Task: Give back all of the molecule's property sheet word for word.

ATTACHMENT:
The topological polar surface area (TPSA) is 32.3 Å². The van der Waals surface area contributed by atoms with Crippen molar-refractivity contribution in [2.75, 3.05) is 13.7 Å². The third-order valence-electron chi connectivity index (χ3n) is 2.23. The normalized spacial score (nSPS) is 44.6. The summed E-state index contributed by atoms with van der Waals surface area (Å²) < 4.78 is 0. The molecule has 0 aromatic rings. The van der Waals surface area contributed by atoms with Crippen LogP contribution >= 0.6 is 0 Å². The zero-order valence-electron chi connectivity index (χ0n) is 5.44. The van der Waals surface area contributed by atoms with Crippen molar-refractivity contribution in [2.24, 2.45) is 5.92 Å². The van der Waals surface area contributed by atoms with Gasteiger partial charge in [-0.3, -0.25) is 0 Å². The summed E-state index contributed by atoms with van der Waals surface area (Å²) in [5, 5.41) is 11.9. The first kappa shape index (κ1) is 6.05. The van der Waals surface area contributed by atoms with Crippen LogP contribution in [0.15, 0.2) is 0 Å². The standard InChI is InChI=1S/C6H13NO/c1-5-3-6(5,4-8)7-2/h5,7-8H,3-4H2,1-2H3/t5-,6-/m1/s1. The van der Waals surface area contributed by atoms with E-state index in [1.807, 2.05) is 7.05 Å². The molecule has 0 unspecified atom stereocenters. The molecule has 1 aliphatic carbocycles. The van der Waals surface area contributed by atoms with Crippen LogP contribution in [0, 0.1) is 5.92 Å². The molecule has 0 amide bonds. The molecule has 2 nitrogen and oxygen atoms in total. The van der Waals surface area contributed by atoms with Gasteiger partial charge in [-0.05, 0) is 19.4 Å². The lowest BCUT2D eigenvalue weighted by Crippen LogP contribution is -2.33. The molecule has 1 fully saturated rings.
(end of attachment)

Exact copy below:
The topological polar surface area (TPSA) is 32.3 Å². The van der Waals surface area contributed by atoms with Crippen molar-refractivity contribution in [2.75, 3.05) is 13.7 Å². The third-order valence-electron chi connectivity index (χ3n) is 2.23. The normalized spacial score (nSPS) is 44.6. The summed E-state index contributed by atoms with van der Waals surface area (Å²) < 4.78 is 0. The molecule has 0 aromatic rings. The van der Waals surface area contributed by atoms with Crippen LogP contribution >= 0.6 is 0 Å². The zero-order valence-electron chi connectivity index (χ0n) is 5.44. The van der Waals surface area contributed by atoms with Crippen molar-refractivity contribution in [2.24, 2.45) is 5.92 Å². The van der Waals surface area contributed by atoms with Gasteiger partial charge in [-0.3, -0.25) is 0 Å². The summed E-state index contributed by atoms with van der Waals surface area (Å²) in [5, 5.41) is 11.9. The first kappa shape index (κ1) is 6.05. The van der Waals surface area contributed by atoms with Crippen LogP contribution in [0.15, 0.2) is 0 Å². The standard InChI is InChI=1S/C6H13NO/c1-5-3-6(5,4-8)7-2/h5,7-8H,3-4H2,1-2H3/t5-,6-/m1/s1. The van der Waals surface area contributed by atoms with E-state index in [1.807, 2.05) is 7.05 Å². The molecule has 0 unspecified atom stereocenters. The molecule has 1 aliphatic carbocycles. The van der Waals surface area contributed by atoms with Crippen LogP contribution in [0, 0.1) is 5.92 Å². The molecule has 0 amide bonds. The molecule has 2 nitrogen and oxygen atoms in total. The van der Waals surface area contributed by atoms with Gasteiger partial charge in [-0.05, 0) is 19.4 Å². The lowest BCUT2D eigenvalue weighted by Crippen LogP contribution is -2.33. The molecule has 1 fully saturated rings.